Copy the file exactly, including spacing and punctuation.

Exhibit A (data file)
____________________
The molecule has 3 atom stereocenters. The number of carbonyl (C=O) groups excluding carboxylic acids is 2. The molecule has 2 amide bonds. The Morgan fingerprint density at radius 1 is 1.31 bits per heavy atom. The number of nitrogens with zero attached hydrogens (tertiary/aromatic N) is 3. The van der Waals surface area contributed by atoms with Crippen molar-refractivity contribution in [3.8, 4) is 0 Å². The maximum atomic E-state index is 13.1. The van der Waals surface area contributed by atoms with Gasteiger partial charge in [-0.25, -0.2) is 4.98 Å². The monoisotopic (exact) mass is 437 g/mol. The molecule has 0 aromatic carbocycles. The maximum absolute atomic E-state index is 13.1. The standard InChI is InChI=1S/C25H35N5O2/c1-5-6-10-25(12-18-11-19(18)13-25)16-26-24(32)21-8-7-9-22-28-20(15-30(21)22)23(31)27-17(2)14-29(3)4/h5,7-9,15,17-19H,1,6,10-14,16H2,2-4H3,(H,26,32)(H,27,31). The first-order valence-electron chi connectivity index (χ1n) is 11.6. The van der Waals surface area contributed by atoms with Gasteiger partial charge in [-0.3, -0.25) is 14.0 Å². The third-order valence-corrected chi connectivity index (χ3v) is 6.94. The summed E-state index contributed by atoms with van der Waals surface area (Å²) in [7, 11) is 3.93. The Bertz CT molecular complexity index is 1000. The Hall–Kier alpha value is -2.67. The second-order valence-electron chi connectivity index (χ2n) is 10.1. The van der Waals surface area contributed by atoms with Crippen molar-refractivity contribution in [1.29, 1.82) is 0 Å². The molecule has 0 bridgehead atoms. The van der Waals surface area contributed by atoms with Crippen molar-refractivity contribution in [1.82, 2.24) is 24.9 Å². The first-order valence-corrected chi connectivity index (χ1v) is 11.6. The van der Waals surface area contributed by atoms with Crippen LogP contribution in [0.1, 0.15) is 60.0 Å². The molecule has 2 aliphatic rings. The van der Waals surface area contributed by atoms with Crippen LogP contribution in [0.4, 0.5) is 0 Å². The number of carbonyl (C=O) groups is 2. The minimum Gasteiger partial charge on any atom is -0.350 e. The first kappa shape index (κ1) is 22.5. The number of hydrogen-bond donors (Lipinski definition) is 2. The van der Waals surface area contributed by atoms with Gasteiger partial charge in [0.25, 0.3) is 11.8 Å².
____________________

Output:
The molecule has 3 atom stereocenters. The number of carbonyl (C=O) groups excluding carboxylic acids is 2. The molecule has 2 amide bonds. The Morgan fingerprint density at radius 1 is 1.31 bits per heavy atom. The number of nitrogens with zero attached hydrogens (tertiary/aromatic N) is 3. The van der Waals surface area contributed by atoms with Crippen molar-refractivity contribution in [3.8, 4) is 0 Å². The maximum atomic E-state index is 13.1. The van der Waals surface area contributed by atoms with Gasteiger partial charge in [-0.25, -0.2) is 4.98 Å². The monoisotopic (exact) mass is 437 g/mol. The molecule has 0 aromatic carbocycles. The maximum absolute atomic E-state index is 13.1. The standard InChI is InChI=1S/C25H35N5O2/c1-5-6-10-25(12-18-11-19(18)13-25)16-26-24(32)21-8-7-9-22-28-20(15-30(21)22)23(31)27-17(2)14-29(3)4/h5,7-9,15,17-19H,1,6,10-14,16H2,2-4H3,(H,26,32)(H,27,31). The first-order valence-electron chi connectivity index (χ1n) is 11.6. The van der Waals surface area contributed by atoms with Gasteiger partial charge in [-0.3, -0.25) is 14.0 Å². The third-order valence-corrected chi connectivity index (χ3v) is 6.94. The summed E-state index contributed by atoms with van der Waals surface area (Å²) in [7, 11) is 3.93. The Bertz CT molecular complexity index is 1000. The Hall–Kier alpha value is -2.67. The second-order valence-electron chi connectivity index (χ2n) is 10.1. The van der Waals surface area contributed by atoms with Crippen molar-refractivity contribution in [1.29, 1.82) is 0 Å². The molecule has 0 bridgehead atoms. The van der Waals surface area contributed by atoms with Crippen molar-refractivity contribution in [1.82, 2.24) is 24.9 Å². The first-order valence-corrected chi connectivity index (χ1v) is 11.6. The van der Waals surface area contributed by atoms with Crippen LogP contribution in [0.1, 0.15) is 60.0 Å². The molecule has 2 aliphatic rings. The van der Waals surface area contributed by atoms with Crippen LogP contribution in [0.4, 0.5) is 0 Å². The number of carbonyl (C=O) groups is 2. The minimum Gasteiger partial charge on any atom is -0.350 e. The first kappa shape index (κ1) is 22.5. The number of hydrogen-bond donors (Lipinski definition) is 2. The van der Waals surface area contributed by atoms with Gasteiger partial charge in [0.25, 0.3) is 11.8 Å².